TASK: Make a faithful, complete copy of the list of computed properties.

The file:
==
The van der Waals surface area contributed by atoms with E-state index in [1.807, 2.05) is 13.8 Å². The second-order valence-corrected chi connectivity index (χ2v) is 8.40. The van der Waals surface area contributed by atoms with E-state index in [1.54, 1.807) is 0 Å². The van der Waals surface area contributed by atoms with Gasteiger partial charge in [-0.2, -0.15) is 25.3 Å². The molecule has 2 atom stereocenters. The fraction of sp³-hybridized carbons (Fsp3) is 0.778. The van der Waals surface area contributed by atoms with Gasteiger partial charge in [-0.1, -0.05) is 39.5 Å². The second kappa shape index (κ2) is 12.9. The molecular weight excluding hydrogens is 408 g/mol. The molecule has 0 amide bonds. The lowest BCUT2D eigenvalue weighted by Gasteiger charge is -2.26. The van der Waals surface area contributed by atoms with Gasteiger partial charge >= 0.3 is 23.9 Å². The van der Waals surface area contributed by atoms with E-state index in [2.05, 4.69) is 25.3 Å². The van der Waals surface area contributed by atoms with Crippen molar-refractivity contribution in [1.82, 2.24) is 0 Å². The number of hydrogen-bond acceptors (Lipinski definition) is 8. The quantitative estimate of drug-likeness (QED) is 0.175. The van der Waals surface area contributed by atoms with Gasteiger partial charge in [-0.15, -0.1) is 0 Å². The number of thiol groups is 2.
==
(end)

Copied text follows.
The van der Waals surface area contributed by atoms with E-state index in [1.807, 2.05) is 13.8 Å². The second-order valence-corrected chi connectivity index (χ2v) is 8.40. The van der Waals surface area contributed by atoms with E-state index in [1.54, 1.807) is 0 Å². The van der Waals surface area contributed by atoms with Gasteiger partial charge in [-0.2, -0.15) is 25.3 Å². The molecule has 2 atom stereocenters. The fraction of sp³-hybridized carbons (Fsp3) is 0.778. The van der Waals surface area contributed by atoms with Gasteiger partial charge in [-0.1, -0.05) is 39.5 Å². The second kappa shape index (κ2) is 12.9. The molecular weight excluding hydrogens is 408 g/mol. The molecule has 0 amide bonds. The lowest BCUT2D eigenvalue weighted by Gasteiger charge is -2.26. The van der Waals surface area contributed by atoms with Gasteiger partial charge >= 0.3 is 23.9 Å². The van der Waals surface area contributed by atoms with E-state index in [2.05, 4.69) is 25.3 Å². The van der Waals surface area contributed by atoms with Crippen molar-refractivity contribution in [1.82, 2.24) is 0 Å². The number of hydrogen-bond acceptors (Lipinski definition) is 8. The quantitative estimate of drug-likeness (QED) is 0.175. The van der Waals surface area contributed by atoms with Gasteiger partial charge in [-0.15, -0.1) is 0 Å². The number of thiol groups is 2.